State Reps. Jack Zika, R-Redmond, and Cheri Helt, R-Bend, are asking Oregon lawmakers to approve a measure that should make a dent in the state’s damaging lack of child care. House Bill 4096 may undergo tweaking, to be sure, but the pair’s approach to the problem is both thoughtful and likely to be successful.
Now it’s up to the full Legislature to make the measure law.
Oregon’s child care problems may change from county to county, but they’re statewide and they make life tough for both employees and the companies they work for. Consider: According to the Economic Policy Institute, an Oregonian with an infant will spend, on average, $13,616 a year on care , well above the $9,165 they’d pay in tuition at the University of Oregon or Oregon State, and more than the average cost of rent in the state.
Worse, even at those prices there’s not enough to go around. In fact, according to an Oregon State University study released in 2019, all 36 counties in Oregon are child care deserts, with three or more children in need of care for each slot available.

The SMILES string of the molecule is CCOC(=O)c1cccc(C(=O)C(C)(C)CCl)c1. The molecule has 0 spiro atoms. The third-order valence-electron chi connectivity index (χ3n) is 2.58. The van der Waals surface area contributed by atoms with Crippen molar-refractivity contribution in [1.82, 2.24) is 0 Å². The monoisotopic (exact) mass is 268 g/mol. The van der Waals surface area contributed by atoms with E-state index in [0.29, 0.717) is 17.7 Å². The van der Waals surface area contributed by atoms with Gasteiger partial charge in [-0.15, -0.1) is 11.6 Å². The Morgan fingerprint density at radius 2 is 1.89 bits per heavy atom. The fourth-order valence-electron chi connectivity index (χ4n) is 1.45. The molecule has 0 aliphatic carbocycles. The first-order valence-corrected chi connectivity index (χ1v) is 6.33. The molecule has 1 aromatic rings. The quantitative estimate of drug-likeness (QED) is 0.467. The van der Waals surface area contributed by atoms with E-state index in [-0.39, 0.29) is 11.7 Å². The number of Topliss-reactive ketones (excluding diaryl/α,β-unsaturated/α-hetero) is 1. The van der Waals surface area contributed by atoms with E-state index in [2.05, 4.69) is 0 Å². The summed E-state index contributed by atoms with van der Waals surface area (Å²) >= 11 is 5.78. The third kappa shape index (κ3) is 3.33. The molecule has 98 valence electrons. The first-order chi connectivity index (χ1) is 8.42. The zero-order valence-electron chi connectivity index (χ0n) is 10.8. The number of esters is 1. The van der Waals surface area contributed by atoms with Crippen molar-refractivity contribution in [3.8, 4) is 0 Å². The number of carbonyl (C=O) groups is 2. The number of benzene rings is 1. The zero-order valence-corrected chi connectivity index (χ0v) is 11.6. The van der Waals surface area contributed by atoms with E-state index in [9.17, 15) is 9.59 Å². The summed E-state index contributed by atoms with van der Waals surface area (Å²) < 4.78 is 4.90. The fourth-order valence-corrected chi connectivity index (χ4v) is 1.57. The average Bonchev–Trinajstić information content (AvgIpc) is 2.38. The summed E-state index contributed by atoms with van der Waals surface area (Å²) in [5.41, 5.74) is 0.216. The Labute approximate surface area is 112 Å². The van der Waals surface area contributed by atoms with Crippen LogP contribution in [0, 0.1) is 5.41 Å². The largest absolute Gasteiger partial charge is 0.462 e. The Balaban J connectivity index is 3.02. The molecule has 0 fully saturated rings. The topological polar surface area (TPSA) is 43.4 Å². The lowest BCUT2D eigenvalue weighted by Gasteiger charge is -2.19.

HB 4096 seeks to change those numbers in several ways. It proposes grants to a child-care provider with a contract to provide child care for large employers. It would make several tax credits available, to landlords leasing to child care facilities, to care providers whose staff members got 18 hours of training per year, and so on.
And, it would make child care facilities an outright use on land zoned for residential or commercial use.
More controversial is a proposal to allow child care facilities as a conditional use on land zoned for exclusive farm use. There’s opposition to the idea and it could be dropped with minimal harm to the rest of the bill.
Child care is expensive to provide and, for landlords, a business with built-in liabilities. Pay is low, and turnover is high. HB 4096 seeks to address those problems in a concrete way. It should be approved.